The World Bank is approaching the global energy challenge from four angles:
- Increasing our focus on countries with low levels of energy access that have prioritized energy issues in their country strategies with the World Bank
- Helping to mainstream sector-wide approaches for universal energy access in more than 18 countries, like in Myanmar where we recently committed $400 million to bring electricity to over 6 million people by 2021
- Supporting mobilization of sector-level financing through what we call an investment prospectus, working with other development partners and private sector stakeholders
- Working to build global knowledge on energy access through products such as:
- GTF (Global Tracking Framework), new edition launched in April 2017
- MTF (Multi-Tier Framework), new edition to be launched in FY18
- RISE (Regulatory Indicators in Sustainable Energy Report), launched in February 2017
- SEAR (State of Energy Access Report), launched in May 2017
The World Bank also aims to bring in private sector funding for clean energy, with the objective of mobilizing $25 billion of commercial funds over FY16–FY20. That is more than double the amount mobilized over the past five-year period.
We help with the development of energy systems based on lowest-cost options with an emphasis on renewable sources such as solar, hydropower, wind and geothermal, with a keen focus on energy efficiency. Projects support achievement of universal access to electricity and modern household fuels, as well as improved utility performance and governance of the sector.
The World Bank also aids client countries with policy and financial innovations. For example, in the MENA region, the World Bank is supporting the development of a significant concentrated solar power (CSP) initiative with long term storage and development of innovative applications of CSP technology. It is working on large scale deployment of innovative technologies such as floating solar, and wind-solar hybrids in India. And the Global Geothermal Development Plan mobilizes new concessional financing for risky and capital intensive upstream phases of geothermal development to catalyze investment in all other stages of the value chain, unlocking geothermal potential from Indonesia to the Caribbean.
In countries with low energy access, the priority is provide people with affordable and reliable electricity access. Grid, mini-grid, and off-grid solutions are pursued, while engagement in cleaner cooking and heating solutions is expanding. The Bank is supporting countries in their efforts to increase access to cleaner, more efficient cooking and heating solutions, with projects in more than 15 countries, including regional programs in Asia, Africa and Central America.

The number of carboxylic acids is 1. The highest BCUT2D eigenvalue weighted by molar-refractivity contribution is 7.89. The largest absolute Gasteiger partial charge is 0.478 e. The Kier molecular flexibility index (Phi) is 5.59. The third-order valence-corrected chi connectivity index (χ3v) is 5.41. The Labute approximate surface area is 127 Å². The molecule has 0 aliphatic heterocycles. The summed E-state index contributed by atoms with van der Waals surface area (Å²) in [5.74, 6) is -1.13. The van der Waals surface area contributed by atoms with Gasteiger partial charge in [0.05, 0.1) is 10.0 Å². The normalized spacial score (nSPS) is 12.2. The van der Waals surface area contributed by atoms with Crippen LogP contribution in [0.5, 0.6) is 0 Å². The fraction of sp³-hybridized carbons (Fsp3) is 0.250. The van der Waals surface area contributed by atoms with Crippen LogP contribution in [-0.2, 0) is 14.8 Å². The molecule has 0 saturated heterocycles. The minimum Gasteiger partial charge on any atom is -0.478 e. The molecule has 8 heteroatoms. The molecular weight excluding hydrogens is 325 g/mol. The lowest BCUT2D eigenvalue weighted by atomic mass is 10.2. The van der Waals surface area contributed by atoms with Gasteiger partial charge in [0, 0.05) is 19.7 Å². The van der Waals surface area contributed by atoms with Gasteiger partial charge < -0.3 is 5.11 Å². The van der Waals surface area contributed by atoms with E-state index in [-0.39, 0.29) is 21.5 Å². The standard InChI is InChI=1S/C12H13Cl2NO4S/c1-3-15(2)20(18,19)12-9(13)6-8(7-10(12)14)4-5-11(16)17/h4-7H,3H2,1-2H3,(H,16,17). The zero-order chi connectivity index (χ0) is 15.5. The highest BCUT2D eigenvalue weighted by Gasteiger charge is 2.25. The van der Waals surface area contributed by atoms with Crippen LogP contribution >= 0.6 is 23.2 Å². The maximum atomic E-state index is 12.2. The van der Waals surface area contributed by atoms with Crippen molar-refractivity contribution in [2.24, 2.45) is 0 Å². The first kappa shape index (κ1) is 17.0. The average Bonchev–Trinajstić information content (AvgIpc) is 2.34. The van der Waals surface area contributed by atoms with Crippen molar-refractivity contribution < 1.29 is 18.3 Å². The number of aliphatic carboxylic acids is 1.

Countries vary greatly in their ability to transition to sustainable energy sources and in some cases, natural gas is an important bridging or transitional fuel. Gas is often the least-cost means of providing a flexible source of electricity when demand and supply fluctuate. The World Bank is helping countries develop national and regional gas markets and, where it makes economic sense, use natural gas as an alternative to coal and biomass.
We also recognize the global challenge of balancing energy for development with its impact on climate change and strive to help client countries realize affordable alternatives to coal power. There has been no WBG financing for “greenfield” coal-fired power plants since 2010.
The World Bank also supports strategic global partnerships and programs such as the Global Gas Flaring Reduction Partnership (GGFR) and Energy Sector Management Assistance Program (ESMAP). ESMAP is a global knowledge and technical assistance program that supports World Bank development projects and helps shape global energy policy. It focuses on helping countries reach their 2030 energy goals through work in Energy Access, Renewable Energy, Energy Efficiency, Energy Subsidy Reform, and Governance, Markets, and Planning, while emphasizing Gender and Small Island Developing States. It also supports the SEforALL Knowledge Hub to generate the comprehensive data and analytical tools to help governments craft policies that attract investments and track progress toward SDG7. Key initiatives include the Global Geothermal Development Plan and Renewable Energy Resource Mapping and support to Lighting Global and EDGE Buildings. In FY14-16, ESMAP’s analytical work and technical assistance informed $4.8 billion in World Bank IDA and IBRD lending through 250 activities in 130 countries. In turn, these lending projects leveraged a further $4.6 billion from public, private, and other sources.
Last Updated: Sep 29, 2017